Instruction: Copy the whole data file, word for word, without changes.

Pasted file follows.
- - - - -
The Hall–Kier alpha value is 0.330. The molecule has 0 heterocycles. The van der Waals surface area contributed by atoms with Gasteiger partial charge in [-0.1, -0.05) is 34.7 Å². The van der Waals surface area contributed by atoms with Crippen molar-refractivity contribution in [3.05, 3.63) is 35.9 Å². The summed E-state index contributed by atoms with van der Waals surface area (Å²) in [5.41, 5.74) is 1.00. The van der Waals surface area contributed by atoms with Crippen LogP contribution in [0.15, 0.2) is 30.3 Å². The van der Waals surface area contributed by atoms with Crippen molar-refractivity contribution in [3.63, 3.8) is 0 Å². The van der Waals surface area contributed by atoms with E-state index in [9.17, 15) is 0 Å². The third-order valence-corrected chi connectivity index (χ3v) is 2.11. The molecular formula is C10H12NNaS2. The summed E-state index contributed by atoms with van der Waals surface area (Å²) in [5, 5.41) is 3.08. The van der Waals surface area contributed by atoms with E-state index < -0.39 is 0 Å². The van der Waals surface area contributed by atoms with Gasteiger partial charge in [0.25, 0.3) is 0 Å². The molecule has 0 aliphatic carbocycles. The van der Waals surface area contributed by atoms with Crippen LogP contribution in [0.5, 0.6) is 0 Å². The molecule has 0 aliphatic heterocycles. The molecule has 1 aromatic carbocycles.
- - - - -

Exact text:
The Hall–Kier alpha value is 0.330. The molecule has 0 heterocycles. The van der Waals surface area contributed by atoms with Gasteiger partial charge in [-0.1, -0.05) is 34.7 Å². The van der Waals surface area contributed by atoms with Crippen molar-refractivity contribution in [3.05, 3.63) is 35.9 Å². The summed E-state index contributed by atoms with van der Waals surface area (Å²) in [5.41, 5.74) is 1.00. The van der Waals surface area contributed by atoms with Crippen LogP contribution in [0.15, 0.2) is 30.3 Å². The van der Waals surface area contributed by atoms with Crippen molar-refractivity contribution in [3.63, 3.8) is 0 Å². The van der Waals surface area contributed by atoms with E-state index in [9.17, 15) is 0 Å². The third-order valence-corrected chi connectivity index (χ3v) is 2.11. The molecular formula is C10H12NNaS2. The summed E-state index contributed by atoms with van der Waals surface area (Å²) in [5, 5.41) is 3.08. The van der Waals surface area contributed by atoms with E-state index < -0.39 is 0 Å². The van der Waals surface area contributed by atoms with Gasteiger partial charge in [0.25, 0.3) is 0 Å². The molecule has 0 aliphatic carbocycles. The van der Waals surface area contributed by atoms with Crippen LogP contribution in [0.5, 0.6) is 0 Å². The molecule has 0 aliphatic heterocycles. The molecule has 1 aromatic carbocycles.